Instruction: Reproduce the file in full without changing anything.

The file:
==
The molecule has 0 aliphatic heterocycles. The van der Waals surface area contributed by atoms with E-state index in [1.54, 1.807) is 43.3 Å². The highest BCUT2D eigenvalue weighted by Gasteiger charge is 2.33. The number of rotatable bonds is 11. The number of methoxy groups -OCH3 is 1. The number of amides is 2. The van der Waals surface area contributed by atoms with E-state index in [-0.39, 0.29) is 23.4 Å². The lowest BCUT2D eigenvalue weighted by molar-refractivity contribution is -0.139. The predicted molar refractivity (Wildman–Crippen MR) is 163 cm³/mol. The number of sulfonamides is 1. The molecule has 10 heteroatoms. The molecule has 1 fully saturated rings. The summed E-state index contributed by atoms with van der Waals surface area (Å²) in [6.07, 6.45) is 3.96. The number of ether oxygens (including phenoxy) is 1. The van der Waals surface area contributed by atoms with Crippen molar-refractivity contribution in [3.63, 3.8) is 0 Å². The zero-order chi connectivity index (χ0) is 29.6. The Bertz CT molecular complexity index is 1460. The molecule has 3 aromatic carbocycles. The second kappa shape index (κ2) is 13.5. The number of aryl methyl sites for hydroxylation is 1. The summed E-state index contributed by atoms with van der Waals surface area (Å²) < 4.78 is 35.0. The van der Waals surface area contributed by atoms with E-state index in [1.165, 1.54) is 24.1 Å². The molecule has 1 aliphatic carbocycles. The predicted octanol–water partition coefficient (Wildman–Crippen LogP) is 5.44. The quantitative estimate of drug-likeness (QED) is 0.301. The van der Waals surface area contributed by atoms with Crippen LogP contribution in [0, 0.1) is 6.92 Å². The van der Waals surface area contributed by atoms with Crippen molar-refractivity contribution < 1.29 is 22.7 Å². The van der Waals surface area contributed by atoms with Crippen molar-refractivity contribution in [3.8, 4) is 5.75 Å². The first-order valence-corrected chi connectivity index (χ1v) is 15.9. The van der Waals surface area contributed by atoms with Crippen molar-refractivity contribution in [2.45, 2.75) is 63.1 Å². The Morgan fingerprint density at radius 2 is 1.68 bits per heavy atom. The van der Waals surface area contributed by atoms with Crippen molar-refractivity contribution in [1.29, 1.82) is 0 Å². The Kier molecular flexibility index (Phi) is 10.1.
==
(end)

The molecule has 0 aliphatic heterocycles. The van der Waals surface area contributed by atoms with E-state index in [1.54, 1.807) is 43.3 Å². The highest BCUT2D eigenvalue weighted by Gasteiger charge is 2.33. The number of rotatable bonds is 11. The number of methoxy groups -OCH3 is 1. The number of amides is 2. The van der Waals surface area contributed by atoms with E-state index in [-0.39, 0.29) is 23.4 Å². The lowest BCUT2D eigenvalue weighted by molar-refractivity contribution is -0.139. The predicted molar refractivity (Wildman–Crippen MR) is 163 cm³/mol. The number of sulfonamides is 1. The molecule has 10 heteroatoms. The molecule has 1 fully saturated rings. The summed E-state index contributed by atoms with van der Waals surface area (Å²) in [6.07, 6.45) is 3.96. The number of ether oxygens (including phenoxy) is 1. The van der Waals surface area contributed by atoms with Crippen molar-refractivity contribution in [3.63, 3.8) is 0 Å². The zero-order chi connectivity index (χ0) is 29.6. The Bertz CT molecular complexity index is 1460. The molecule has 3 aromatic carbocycles. The second kappa shape index (κ2) is 13.5. The number of aryl methyl sites for hydroxylation is 1. The summed E-state index contributed by atoms with van der Waals surface area (Å²) < 4.78 is 35.0. The van der Waals surface area contributed by atoms with E-state index in [1.165, 1.54) is 24.1 Å². The molecule has 1 aliphatic carbocycles. The predicted octanol–water partition coefficient (Wildman–Crippen LogP) is 5.44. The quantitative estimate of drug-likeness (QED) is 0.301. The van der Waals surface area contributed by atoms with Crippen LogP contribution in [0, 0.1) is 6.92 Å². The van der Waals surface area contributed by atoms with Crippen molar-refractivity contribution < 1.29 is 22.7 Å². The van der Waals surface area contributed by atoms with Crippen molar-refractivity contribution in [3.8, 4) is 5.75 Å². The first-order valence-corrected chi connectivity index (χ1v) is 15.9. The van der Waals surface area contributed by atoms with Crippen molar-refractivity contribution in [2.45, 2.75) is 63.1 Å². The Morgan fingerprint density at radius 2 is 1.68 bits per heavy atom. The van der Waals surface area contributed by atoms with Crippen molar-refractivity contribution in [1.29, 1.82) is 0 Å². The Kier molecular flexibility index (Phi) is 10.1.